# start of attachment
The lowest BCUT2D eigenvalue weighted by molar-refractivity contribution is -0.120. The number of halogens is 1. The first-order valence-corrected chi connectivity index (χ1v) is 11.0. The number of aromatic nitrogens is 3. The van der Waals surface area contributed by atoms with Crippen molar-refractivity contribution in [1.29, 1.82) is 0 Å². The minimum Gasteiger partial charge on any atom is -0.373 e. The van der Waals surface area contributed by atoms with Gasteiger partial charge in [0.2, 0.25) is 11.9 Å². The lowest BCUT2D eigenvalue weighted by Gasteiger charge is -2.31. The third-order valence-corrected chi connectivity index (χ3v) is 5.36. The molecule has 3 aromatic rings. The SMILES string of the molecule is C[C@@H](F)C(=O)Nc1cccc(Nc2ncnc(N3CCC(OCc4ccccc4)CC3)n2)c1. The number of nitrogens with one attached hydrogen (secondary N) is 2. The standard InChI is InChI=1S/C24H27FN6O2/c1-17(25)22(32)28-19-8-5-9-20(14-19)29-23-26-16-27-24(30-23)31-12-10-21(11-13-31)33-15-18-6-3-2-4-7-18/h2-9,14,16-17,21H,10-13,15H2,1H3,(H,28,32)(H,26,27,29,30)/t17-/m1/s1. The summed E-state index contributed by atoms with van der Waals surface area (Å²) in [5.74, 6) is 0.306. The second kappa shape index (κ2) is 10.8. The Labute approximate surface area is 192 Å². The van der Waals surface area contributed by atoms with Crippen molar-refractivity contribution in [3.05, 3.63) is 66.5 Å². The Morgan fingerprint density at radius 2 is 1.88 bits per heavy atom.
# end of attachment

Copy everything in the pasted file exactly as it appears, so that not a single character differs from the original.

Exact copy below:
The lowest BCUT2D eigenvalue weighted by molar-refractivity contribution is -0.120. The number of halogens is 1. The first-order valence-corrected chi connectivity index (χ1v) is 11.0. The number of aromatic nitrogens is 3. The van der Waals surface area contributed by atoms with Crippen molar-refractivity contribution in [1.29, 1.82) is 0 Å². The minimum Gasteiger partial charge on any atom is -0.373 e. The van der Waals surface area contributed by atoms with Gasteiger partial charge in [0.2, 0.25) is 11.9 Å². The lowest BCUT2D eigenvalue weighted by Gasteiger charge is -2.31. The third-order valence-corrected chi connectivity index (χ3v) is 5.36. The molecule has 3 aromatic rings. The SMILES string of the molecule is C[C@@H](F)C(=O)Nc1cccc(Nc2ncnc(N3CCC(OCc4ccccc4)CC3)n2)c1. The number of nitrogens with one attached hydrogen (secondary N) is 2. The standard InChI is InChI=1S/C24H27FN6O2/c1-17(25)22(32)28-19-8-5-9-20(14-19)29-23-26-16-27-24(30-23)31-12-10-21(11-13-31)33-15-18-6-3-2-4-7-18/h2-9,14,16-17,21H,10-13,15H2,1H3,(H,28,32)(H,26,27,29,30)/t17-/m1/s1. The summed E-state index contributed by atoms with van der Waals surface area (Å²) in [5.74, 6) is 0.306. The second kappa shape index (κ2) is 10.8. The Labute approximate surface area is 192 Å². The van der Waals surface area contributed by atoms with Crippen molar-refractivity contribution in [3.05, 3.63) is 66.5 Å². The Morgan fingerprint density at radius 2 is 1.88 bits per heavy atom.